I read Austin Kleon’s weekly blog and his books “Show Your Work” and “Steal Like an Artist.” He’s an artist with words and pictures. He helps me see the world with new eyes, to get beyond my excuses, and my shortness of vision. He’s younger than my children by a few years and has young boys much like my grandson. Sometimes I wonder at my reading of his work. On the surface it seems we have nothing in common and then I think we have everything in common: words and art and music and boys.
I keep his gems of wisdom on my page called “Quotes for Pondering“. Here’s one treasure I’ve saved:
Don’t say it’s easy,
don’t say it’s hard,
don’t say a word about how you think it will go . . .
He nailed me with those words.
So many times, even before I try, I tell myself “It’s going to be hard, too difficult. I don’t have the skills. I’ve never done anything like this before.” You know those words. I suspect you’ve said them yourself. And so the project is delayed until I get past my own blockage.
The opposite is also true. We say, “How hard can this be? Piece of cake. I’m an intelligent person. I can do this.” Hours and $$$ and @&#*! later we’re still at square one, only more frustrated. The project is way more difficult than we thought. Sheer determination may keep us going — or we may call in an expert.
We project these same words onto friends, thinking they will somehow benefit from our anxieties, fears, or experience, as they embark on something new.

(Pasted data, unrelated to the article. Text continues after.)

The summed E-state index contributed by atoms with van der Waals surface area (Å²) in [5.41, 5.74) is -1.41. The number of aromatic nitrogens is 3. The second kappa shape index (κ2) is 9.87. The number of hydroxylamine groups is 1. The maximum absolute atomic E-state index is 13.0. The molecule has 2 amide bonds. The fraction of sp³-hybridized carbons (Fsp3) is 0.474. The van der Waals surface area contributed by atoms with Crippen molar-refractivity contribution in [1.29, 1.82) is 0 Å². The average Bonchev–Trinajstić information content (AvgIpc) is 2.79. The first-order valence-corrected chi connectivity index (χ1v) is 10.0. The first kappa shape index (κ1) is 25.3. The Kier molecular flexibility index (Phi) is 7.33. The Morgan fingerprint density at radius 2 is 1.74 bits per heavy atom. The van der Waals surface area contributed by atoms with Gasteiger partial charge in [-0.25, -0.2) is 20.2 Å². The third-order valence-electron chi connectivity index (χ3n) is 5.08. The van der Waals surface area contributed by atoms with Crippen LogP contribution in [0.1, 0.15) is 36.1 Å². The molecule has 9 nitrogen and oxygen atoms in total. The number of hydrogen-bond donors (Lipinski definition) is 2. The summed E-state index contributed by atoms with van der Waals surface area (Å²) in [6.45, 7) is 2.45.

Even worse, we project these words onto children. We want and believe it’s our duty to protect them from failures and disappointments. As a child, I was always trying to do things beyond my capabilities. My mother tried to guide me to easier and simpler things but to no avail. I was
determined. I would find a way. Yes, there were tears of frustration but I would not be dissuaded from my vision. That same stubbornness has been an asset in my adult life. I call it “mind over circumstance.”
What if . . . instead of trying to coach (convince) others of how things will go
we inquire about their plan, their path, their dream of accomplishment
we offer encouragement for their project
we offer companionship or assistance if/when requested
we keep our judgments and concerns to ourselves, except in the case of safety
we offer advice only when asked
we offer understanding if/when derailments occur
The truth is . . .
what looks too hard or was too hard for me might be easier for you
what looks easy or was easy for me might be overwhelmingly difficult for you
none of us knows for sure how things will turn out
Sometimes we need to give up our desire to direct or protect others from the struggles of their journey. Our urge to share our knowledge and experience may prevent another from taking their next steps.
Sometimes we just need to be quiet.
Until next Tuesday . . .